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Leveraging Acceptance Criteria When Writing Agile User Stories

As near as I can tell, everyone who's doing Agile is writing requirements in the user story format of "As <role> I need to <do something> so that I can <achieve some goal>." For example, "As a customer I need to be able to search the inventory so that I can find the products I want to buy."

It's worth remembering that this is just one format for user stories (and a very good one) -- you shouldn't be trying to force everything into that format (infrastructure or regulatory requirements often sound silly in this format: "As the VP of Finance I need to produce the list of transferred securities every month so that I don't go to jail").

There are some common extensions to this user story format. Popular ones are a "best before" date (for time constrained requirements) and acceptance criteria. The primary purpose of acceptance criteria is to participate in the "definition of done": When these tests are passed, this story is done.

That means, of course, it should always be possible to imagine a test that would prove the criteria has been achieved (preferably an automated test, but that's not essential). Personally, an acceptance criteria of "I can do my job" fails on that "testability" basis alone: How could I tell if you can do your job? Perhaps you were never capable of doing your job.

Also personally, I think you can use acceptance criteria for more than that by leveraging those criteria to create better stories.

One thing you can do with acceptance criteria is use them to provide detail for the user story. This allows you to keep the user story short (focusing on the main goal) but still record detail that matters to the user. For example, this acceptance criteria helps make it clear what the story means by "search":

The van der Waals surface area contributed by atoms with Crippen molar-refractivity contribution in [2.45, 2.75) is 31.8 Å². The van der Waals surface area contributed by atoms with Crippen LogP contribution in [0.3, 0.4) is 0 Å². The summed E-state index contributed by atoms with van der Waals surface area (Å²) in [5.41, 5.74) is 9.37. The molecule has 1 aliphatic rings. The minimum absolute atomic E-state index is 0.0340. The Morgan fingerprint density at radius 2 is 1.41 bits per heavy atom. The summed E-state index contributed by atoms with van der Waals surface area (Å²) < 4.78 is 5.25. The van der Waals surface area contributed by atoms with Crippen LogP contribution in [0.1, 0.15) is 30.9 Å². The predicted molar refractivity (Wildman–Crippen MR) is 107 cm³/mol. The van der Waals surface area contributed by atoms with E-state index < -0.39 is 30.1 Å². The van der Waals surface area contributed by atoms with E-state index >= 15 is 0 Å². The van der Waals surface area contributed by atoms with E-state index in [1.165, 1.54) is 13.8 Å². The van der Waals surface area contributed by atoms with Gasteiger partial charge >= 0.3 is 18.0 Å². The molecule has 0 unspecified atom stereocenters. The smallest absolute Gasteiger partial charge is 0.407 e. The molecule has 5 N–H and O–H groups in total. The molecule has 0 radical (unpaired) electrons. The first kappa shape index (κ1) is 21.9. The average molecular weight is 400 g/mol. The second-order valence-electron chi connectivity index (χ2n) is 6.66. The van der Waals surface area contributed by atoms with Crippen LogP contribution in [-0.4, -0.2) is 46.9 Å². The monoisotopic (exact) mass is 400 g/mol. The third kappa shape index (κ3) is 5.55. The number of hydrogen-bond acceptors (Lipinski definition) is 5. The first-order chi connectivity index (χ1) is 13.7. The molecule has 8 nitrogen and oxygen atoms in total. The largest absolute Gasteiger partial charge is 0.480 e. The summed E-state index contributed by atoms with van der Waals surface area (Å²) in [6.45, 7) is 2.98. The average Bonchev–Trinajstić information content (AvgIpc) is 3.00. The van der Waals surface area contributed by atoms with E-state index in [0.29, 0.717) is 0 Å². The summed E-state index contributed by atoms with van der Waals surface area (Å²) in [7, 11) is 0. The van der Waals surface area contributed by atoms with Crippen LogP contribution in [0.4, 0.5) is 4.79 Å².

User Story: As a customer I need to be able to search the inventory so that I can find the products I want to buy.

Acceptance Criteria: Customers can limit the items returned by the search using criteria that are valuable to them (price, delivery date, location).

The other thing you can use acceptance criteria for is to cross-check the user story to see if it's consistent with its criteria. An acceptance test that isn't consistent with the user story can be an indication that the story is incomplete ... or is an example of scope creep (an attempt to extend the user story beyond its mandate). Something like this list of criteria indicates there's probably a problem with the user story:

User Story: As a customer I need to be able to search the inventory so that I can find the products I want to buy.

Acceptance Criteria:
  1. Customers can limit the items returned by the search using criteria that are valuable to them (price, delivery date, location).
  2. Customers earn loyalty points when purchasing "loyalty" products.

It seems to me that criteria 2 doesn't have much to do with the user story. Either the story needs to be extended (" ... including criteria that are important to them, like loyalty points") or there's a need for another story ("As a customer, I want to accumulate loyalty points").

Posted by Peter Vogel on 11/15/2019 at 10:27 AM


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